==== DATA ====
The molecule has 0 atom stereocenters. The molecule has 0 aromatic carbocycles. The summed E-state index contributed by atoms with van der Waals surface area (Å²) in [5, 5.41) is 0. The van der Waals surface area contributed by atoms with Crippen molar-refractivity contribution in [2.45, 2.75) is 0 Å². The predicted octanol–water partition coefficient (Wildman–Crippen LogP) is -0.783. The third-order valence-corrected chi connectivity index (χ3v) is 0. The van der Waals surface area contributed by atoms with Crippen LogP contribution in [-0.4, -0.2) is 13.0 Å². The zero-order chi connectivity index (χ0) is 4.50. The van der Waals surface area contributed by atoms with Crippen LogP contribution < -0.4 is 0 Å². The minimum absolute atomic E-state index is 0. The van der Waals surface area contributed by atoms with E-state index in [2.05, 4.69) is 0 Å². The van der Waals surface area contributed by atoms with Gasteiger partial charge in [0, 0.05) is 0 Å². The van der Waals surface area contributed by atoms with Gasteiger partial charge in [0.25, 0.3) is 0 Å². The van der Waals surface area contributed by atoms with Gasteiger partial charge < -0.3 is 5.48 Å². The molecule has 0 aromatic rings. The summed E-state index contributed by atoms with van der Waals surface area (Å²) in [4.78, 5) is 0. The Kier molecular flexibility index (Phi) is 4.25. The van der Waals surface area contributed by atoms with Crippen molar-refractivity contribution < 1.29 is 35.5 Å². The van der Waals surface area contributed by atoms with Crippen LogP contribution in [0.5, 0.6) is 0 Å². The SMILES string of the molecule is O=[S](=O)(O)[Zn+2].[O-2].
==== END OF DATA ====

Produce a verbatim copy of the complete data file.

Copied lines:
The molecule has 0 atom stereocenters. The molecule has 0 aromatic carbocycles. The summed E-state index contributed by atoms with van der Waals surface area (Å²) in [5, 5.41) is 0. The van der Waals surface area contributed by atoms with Crippen molar-refractivity contribution in [2.45, 2.75) is 0 Å². The predicted octanol–water partition coefficient (Wildman–Crippen LogP) is -0.783. The third-order valence-corrected chi connectivity index (χ3v) is 0. The van der Waals surface area contributed by atoms with Crippen LogP contribution in [-0.4, -0.2) is 13.0 Å². The zero-order chi connectivity index (χ0) is 4.50. The van der Waals surface area contributed by atoms with Crippen LogP contribution < -0.4 is 0 Å². The minimum absolute atomic E-state index is 0. The van der Waals surface area contributed by atoms with E-state index in [2.05, 4.69) is 0 Å². The van der Waals surface area contributed by atoms with Gasteiger partial charge in [0, 0.05) is 0 Å². The van der Waals surface area contributed by atoms with Gasteiger partial charge in [0.25, 0.3) is 0 Å². The van der Waals surface area contributed by atoms with Gasteiger partial charge < -0.3 is 5.48 Å². The molecule has 0 aromatic rings. The summed E-state index contributed by atoms with van der Waals surface area (Å²) in [4.78, 5) is 0. The Kier molecular flexibility index (Phi) is 4.25. The van der Waals surface area contributed by atoms with Crippen molar-refractivity contribution < 1.29 is 35.5 Å². The van der Waals surface area contributed by atoms with Crippen LogP contribution in [0.5, 0.6) is 0 Å². The SMILES string of the molecule is O=[S](=O)(O)[Zn+2].[O-2].